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Raising awareness of Fairtrade at the Co-operative Academy of Leeds

Co-operative Academy of Leeds Young Co-operative

Even though many people now have some sort of awareness of ‘Fairtrade’, the majority of people are not aware there is a specific fortnight from February-March, which is dedicated to the Fairtrade movement. However, this soon changed when students at the Co-operative Academy of Leeds were familiarised with ‘Fairtrade Fortnight’ in their business lessons.

Co-operative Academy of Leeds logo

Shadreck Sachikonye explained: “Firstly, we were briefed on the details of Fairtrade and what its aim and main purpose is and then our knowledge of how Fairtrade is celebrated and encouraged was developed further as we were told about Fairtrade fortnight. We did various tasks and watched a couple of videos of the changes that Fairtrade has made possible and how it has had a profound impact on the way people in third world countries live. We also delved into deeper detail of how Fairtrade is making things better for those that produce our raw materials and crops, for example, cocoa beans for chocolate, coffee beans and many other crops and fruits.

“The Young Co-operatives at Co-operative Academy of Leeds then decided to contribute towards Fairtrade this year by helping raise the brand awareness of Fairtrade. Along with the help of our teacher, we decided to open up a Fairtrade café in the business department during the morning break; this sold only products which adhere with the Fairtrade set up and are part of the increasing list of fair trade foods. This included two types of Dairy Milk chocolate, Kit Kats, coffee and hot chocolate. Business was going so well that we decided to set up a mobile store going round the Academy during break time and lunch time. We hoped that by opening up the café it would raise awareness of Fairtrade Fortnight to those pupils that previously did not have knowledge of the event.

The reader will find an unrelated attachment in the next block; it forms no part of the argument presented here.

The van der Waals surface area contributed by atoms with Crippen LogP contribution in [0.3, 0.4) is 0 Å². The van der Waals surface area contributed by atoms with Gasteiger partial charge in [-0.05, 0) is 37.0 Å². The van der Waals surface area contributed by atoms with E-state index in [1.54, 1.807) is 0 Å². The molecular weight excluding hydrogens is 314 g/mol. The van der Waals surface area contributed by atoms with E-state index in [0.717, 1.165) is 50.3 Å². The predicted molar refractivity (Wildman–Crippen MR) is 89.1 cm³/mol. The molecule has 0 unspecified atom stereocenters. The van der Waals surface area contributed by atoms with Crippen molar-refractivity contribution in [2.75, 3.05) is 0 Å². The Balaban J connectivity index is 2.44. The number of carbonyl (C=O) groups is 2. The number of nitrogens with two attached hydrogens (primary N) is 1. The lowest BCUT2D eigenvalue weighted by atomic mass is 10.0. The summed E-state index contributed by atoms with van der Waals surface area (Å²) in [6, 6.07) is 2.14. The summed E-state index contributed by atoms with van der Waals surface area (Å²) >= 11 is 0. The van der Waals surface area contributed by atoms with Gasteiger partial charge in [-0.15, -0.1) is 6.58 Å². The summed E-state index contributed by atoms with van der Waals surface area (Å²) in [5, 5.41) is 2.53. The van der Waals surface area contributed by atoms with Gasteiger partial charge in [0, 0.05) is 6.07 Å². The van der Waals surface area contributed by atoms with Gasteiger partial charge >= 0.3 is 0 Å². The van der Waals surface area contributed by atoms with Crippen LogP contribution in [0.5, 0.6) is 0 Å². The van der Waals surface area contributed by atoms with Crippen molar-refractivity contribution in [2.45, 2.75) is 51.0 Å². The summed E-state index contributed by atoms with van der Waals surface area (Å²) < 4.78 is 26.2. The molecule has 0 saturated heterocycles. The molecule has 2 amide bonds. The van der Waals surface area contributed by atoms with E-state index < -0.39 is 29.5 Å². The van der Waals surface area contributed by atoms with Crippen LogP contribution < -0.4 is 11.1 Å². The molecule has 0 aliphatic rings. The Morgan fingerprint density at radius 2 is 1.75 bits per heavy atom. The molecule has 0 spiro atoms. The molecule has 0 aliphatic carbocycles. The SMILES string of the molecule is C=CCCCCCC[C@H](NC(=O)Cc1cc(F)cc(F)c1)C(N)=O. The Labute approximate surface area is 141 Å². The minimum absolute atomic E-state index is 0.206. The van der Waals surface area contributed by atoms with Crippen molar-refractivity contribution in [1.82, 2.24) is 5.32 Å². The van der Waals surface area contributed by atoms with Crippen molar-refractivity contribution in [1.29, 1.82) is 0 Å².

“This then also meant that we were abiding by and practising our co-operative ethos, which is ‘equality and community’. It was a perfect example of these values in practice. This also helped set an example for the younger students of what is expected of them and made this café a morally strong thing to do as we were doing it for more than making a profit; the benefit of the people who have worked hard to push this programme to limitless heights. For everyone that was involved, this was a good learning experience and one that taught us more about the value of contributing back to the community.”

Participants in the Young Co-operatives included: Shadreck Sachikonye; Paul Mann; James Smart; Chloe Lacey; Rhodiah Daud; Makda Biniam.